According to background information in the article, psoriasis, a disease affecting millions of persons worldwide, is a chronic inflammatory disease that has a profound adverse effect on patients' physical, social, and mental well-being. The physical symptoms of psoriasis adversely affect daily functioning, with the most frequently reported symptoms including scaling, itching, and burning. With inadequate control of these symptoms, physical, social, and mental functioning and overall health-related quality of life (HRQL) are compromised. For example, the physical appearance of lesions can cause patients to experience stress and embarrassment and have adverse effects on emotional aspects and normal functioning.
Limitations of currently available psoriasis therapies highlight the need for effective and safe treatment options. Traditional systemic therapies are associated with cumulative toxic effects, potentially increasing the risk of end-organ damage or malignancy.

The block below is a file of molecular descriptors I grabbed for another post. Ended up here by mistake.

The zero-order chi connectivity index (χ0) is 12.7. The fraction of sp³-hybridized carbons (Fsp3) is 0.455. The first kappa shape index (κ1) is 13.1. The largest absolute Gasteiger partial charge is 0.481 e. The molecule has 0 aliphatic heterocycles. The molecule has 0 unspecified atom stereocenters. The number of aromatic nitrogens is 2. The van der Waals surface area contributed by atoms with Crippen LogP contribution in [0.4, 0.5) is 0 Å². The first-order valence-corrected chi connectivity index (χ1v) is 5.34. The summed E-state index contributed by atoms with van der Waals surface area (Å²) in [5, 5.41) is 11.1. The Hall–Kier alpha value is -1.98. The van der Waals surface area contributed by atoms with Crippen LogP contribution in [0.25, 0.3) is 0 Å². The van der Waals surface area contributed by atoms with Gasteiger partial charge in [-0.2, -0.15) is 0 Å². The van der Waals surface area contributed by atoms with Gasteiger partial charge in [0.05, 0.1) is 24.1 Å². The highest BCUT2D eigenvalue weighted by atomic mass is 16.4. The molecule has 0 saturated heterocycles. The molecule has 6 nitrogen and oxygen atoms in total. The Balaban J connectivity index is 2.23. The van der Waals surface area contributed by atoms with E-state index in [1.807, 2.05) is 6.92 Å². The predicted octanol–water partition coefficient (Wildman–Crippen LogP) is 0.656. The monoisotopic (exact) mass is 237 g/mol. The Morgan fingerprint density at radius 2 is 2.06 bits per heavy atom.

Kenneth B. Gordon, M.D., of Loyola University Medical Center, Maywood, Ill., and colleagues studied the effect of efalizumab on dermatology-related HRQL in patients with moderate to severe plaque psoriasis (the most common type of psoriasis), using a broad set of outcome measures including physicians' assessments and patients' perceptions.
This phase 3 randomized, double-blind, placebo-controlled trial involved 556 adult patients with stable, moderate to severe plaque psoriasis and was conducted at 30 study centers in the United States and Canada between January and July 2002. Patients were randomly assigned to receive 12 weekly doses of subcutaneous (by injection) efalizuma
Contact: Bonnie Prescott
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